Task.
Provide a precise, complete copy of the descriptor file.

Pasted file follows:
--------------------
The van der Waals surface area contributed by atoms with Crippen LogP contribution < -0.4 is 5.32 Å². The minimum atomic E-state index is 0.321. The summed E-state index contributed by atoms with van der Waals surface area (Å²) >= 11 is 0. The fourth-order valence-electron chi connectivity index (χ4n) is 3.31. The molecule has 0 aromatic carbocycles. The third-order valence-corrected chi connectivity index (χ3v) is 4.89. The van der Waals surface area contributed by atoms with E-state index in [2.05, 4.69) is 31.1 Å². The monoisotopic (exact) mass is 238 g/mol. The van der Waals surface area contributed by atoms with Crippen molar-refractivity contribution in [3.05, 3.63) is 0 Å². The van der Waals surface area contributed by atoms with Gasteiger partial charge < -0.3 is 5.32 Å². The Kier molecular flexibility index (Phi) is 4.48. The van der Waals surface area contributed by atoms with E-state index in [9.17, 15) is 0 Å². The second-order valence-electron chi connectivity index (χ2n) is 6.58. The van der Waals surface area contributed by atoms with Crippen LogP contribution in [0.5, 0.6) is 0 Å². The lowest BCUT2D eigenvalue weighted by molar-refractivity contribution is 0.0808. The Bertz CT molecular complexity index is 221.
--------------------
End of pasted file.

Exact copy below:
The van der Waals surface area contributed by atoms with Crippen LogP contribution < -0.4 is 5.32 Å². The minimum atomic E-state index is 0.321. The summed E-state index contributed by atoms with van der Waals surface area (Å²) >= 11 is 0. The fourth-order valence-electron chi connectivity index (χ4n) is 3.31. The molecule has 0 aromatic carbocycles. The third-order valence-corrected chi connectivity index (χ3v) is 4.89. The van der Waals surface area contributed by atoms with E-state index in [2.05, 4.69) is 31.1 Å². The monoisotopic (exact) mass is 238 g/mol. The van der Waals surface area contributed by atoms with Crippen molar-refractivity contribution in [3.05, 3.63) is 0 Å². The van der Waals surface area contributed by atoms with Gasteiger partial charge < -0.3 is 5.32 Å². The Kier molecular flexibility index (Phi) is 4.48. The van der Waals surface area contributed by atoms with E-state index in [9.17, 15) is 0 Å². The second-order valence-electron chi connectivity index (χ2n) is 6.58. The van der Waals surface area contributed by atoms with Crippen LogP contribution in [0.5, 0.6) is 0 Å². The lowest BCUT2D eigenvalue weighted by molar-refractivity contribution is 0.0808. The Bertz CT molecular complexity index is 221.